- Winning companies are turbo-charging performance with digital-enabled “machinery as a service,” Bain & Company finds. But intensifying competition is leaving laggards’ products commoditized
- Win-win opportunity from sweeping changes is reinforced by a “Great Retooling” as industries worldwide move to meet sustainability challenge of global push for net-zero carbon emissions
- M&A and PE dealmaking surges as digital transformation drives jump in returns and valuations, while firms and investors respond to challenge from Chinese competitors in the vanguard of change
Boston and Munich—May 2, 2022—The global machinery and equipment industry stands at a critical moment as it confronts a whirlwind of disruptive forces, facing its leaders with fundamental and accelerating change over the next decade. In its first Global Machinery & Equipment Report, Bain & Company analyses the wave of digital-driven transformation sweeping the sector.
The report explains how the emerging winners from these powerful trends are embracing “machinery beyond the machine,” experimenting aggressively beyond the industry’s traditional boundaries. It reveals how this strategic approach is propelling winning companies past competitors in a high-stakes race that is turbocharging sales growth and profits—as well as fueling a surge in mergers and acquisitions (M&A) activity and private equity (PE) dealmaking. And it maps out the key moves that machinery and equipment players can make over the next two to three years to tackle this transformational agenda.
“The tectonic shifts reshaping the entire machinery sector are being driven by rapidly intensifying competition, a slowdown in hardware-centered innovation, and the power of digitalization to radically change virtually every aspect of the business,” Michael Staebe, leader of Bain & Company’s Global Machinery and Equipment practice, said. “The industry’s traditional focus on smarter, faster, cheaper machines as the key to drive growth no longer gives any guarantee of success. Even the most technologically advanced machines, and their makers, are not immune from disruption.”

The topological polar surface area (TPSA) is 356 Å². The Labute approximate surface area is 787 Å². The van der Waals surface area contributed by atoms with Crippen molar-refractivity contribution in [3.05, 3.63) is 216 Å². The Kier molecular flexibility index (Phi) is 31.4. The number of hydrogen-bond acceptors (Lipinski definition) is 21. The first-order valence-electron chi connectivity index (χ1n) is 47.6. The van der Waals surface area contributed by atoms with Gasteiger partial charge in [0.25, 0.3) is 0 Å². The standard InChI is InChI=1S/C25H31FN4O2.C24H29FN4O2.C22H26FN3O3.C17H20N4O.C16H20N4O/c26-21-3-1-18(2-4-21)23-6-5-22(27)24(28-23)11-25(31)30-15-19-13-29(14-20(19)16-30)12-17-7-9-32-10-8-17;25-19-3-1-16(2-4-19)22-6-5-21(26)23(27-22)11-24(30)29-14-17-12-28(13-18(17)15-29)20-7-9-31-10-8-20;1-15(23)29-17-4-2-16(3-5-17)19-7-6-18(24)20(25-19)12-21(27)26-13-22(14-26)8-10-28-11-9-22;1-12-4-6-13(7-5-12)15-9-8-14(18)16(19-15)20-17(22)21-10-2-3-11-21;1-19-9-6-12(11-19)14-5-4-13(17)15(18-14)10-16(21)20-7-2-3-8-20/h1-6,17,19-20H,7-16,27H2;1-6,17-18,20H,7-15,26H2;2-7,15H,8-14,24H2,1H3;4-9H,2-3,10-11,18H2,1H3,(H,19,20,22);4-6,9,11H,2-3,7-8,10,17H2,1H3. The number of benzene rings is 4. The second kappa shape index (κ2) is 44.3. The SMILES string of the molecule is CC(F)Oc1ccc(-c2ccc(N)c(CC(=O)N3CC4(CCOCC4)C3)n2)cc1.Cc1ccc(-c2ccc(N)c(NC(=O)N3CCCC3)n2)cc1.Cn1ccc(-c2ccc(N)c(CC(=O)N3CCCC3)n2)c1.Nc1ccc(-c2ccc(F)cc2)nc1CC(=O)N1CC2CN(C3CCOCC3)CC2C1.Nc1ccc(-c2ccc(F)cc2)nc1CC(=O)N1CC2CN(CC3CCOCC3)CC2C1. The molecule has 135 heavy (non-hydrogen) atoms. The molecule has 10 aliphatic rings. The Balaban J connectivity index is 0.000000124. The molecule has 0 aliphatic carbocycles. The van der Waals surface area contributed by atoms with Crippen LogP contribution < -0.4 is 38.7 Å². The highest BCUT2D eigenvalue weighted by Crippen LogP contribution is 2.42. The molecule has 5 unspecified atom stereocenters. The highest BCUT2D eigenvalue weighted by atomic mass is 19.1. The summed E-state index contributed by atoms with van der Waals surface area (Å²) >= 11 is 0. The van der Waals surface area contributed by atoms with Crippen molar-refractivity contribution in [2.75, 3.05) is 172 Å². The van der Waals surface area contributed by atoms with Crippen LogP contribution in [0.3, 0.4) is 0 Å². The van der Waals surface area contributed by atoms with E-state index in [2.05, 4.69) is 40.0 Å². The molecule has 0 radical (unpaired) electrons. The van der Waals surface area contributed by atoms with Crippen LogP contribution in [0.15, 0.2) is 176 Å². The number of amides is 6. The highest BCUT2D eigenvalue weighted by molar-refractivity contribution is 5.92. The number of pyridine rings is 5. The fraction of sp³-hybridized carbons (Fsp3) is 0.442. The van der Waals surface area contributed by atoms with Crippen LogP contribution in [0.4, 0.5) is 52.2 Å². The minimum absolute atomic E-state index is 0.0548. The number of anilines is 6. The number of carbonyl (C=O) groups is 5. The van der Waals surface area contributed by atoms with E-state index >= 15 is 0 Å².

Instead, the report shows that the fundamental transition now happening takes the industry “beyond the machine” to “machinery as a service.” This means combining makers’ hardware with software, automation and services developed around the machines. It means delivering tightly integrated solutions that are precisely tailored to customers’ needs—and within dramatically altered new business models.
Services-based solutions are “shape of things to come” for machinery
The report sets out how this critical shift to a digitally-enabled and services-based ‘bundled solutions’ model is already developing at pace. Bain & Company’s research projects that in the industrial automation sector, where this shift is well underway, the share of profits coming from hardware will fall from 31% today to just 23% by the end of the decade. The rest of the profit will come from bundled software, services and solutions. In some sectors, companies already generate more than half of sales and 100% of their profits from services.
“This trend is accelerating and will become the norm—the shape of things to come—for the industry in the next few years,” Thomas Lustgarten, leader of Bain & Company’s Global Advanced Manufacturing & Services practice, said. “By 2030, Bain projects that the leading machinery companies will sell most equipment as only a part of bundled solutions that include software and services, further cutting hardware’s contribution to profits. In many cases, companies making this shift have the chance to capture market growth rates several times those of their current businesses.”